Forced labour in Saudi Arabia

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Saudi Arabia is a destination country for men and women subject to forced labour and, to a lesser extent, forced prostitution. Men and women from Bangladesh, India, Sri Lanka, Nepal and many other countries voluntarily travel to Saudi Arabia as domestic workers or low-skilled labourers, and many subsequently face conditions indicative of involuntary servitude, including nonpayment of wages, long working hours without rest, deprivation of food, threats, physical and sexual abuse, and restrictions on movement such as the withholding of passports or confinement to the workplace.


Although many migrant workers sign contracts delineating their rights, there are reports of working conditions that are substantially different from those described in the contract. Some migrant workers also never see a contract at all, leaving them especially vulnerable to forced labour, including debt bondage.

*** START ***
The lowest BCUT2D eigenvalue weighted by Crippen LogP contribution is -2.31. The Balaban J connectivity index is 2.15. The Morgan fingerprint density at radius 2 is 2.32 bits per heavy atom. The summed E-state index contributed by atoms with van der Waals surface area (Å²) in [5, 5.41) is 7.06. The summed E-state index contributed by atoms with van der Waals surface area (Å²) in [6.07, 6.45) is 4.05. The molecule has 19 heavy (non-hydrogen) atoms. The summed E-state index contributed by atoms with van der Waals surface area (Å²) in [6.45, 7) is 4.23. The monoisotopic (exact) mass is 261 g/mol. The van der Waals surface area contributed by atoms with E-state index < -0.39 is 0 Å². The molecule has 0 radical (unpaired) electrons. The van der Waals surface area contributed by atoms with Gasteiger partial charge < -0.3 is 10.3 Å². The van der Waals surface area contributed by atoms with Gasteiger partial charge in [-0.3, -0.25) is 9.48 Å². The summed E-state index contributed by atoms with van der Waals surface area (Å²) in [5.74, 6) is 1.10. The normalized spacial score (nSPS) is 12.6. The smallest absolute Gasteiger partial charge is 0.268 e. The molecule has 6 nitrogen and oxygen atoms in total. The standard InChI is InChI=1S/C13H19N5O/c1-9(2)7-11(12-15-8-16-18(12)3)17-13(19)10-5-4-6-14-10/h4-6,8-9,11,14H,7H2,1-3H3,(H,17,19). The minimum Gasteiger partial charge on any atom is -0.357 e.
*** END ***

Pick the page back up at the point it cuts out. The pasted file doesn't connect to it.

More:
Within the current sponsorship system, a company, private person or administration can be the “sponsor”. The company, as a sponsor, has a great responsibility towards the Saudi authorities, especially within the framework of the Saudization policy, Saudi Arabia's job localization policy.


Recruitment agencies also play a major role in the placement of workers in Saudi Arabia. Due to the clause in the system requiring that foreign workers receive permission from their employer to obtain an exit visa before leaving the country, there have been reports from migrant workers being forced to work for months or years beyond their contract term due to their employer not granting an exit permit.


Recruitment agencies in Saudi Arabia are occasionally resorted to for placing expatriates in temporary work or for expatriate wives wishing to take up local employment. There are numerous regulations controlling the employment of spouses, and separate work visas are required with a local employment agent handling the details. Local agents are also called upon when expatriates change jobs. This, however, remains fairly uncommon as expatriates are normally sent to Saudi Arabia under contract and job changes are restricted by their employers themselves.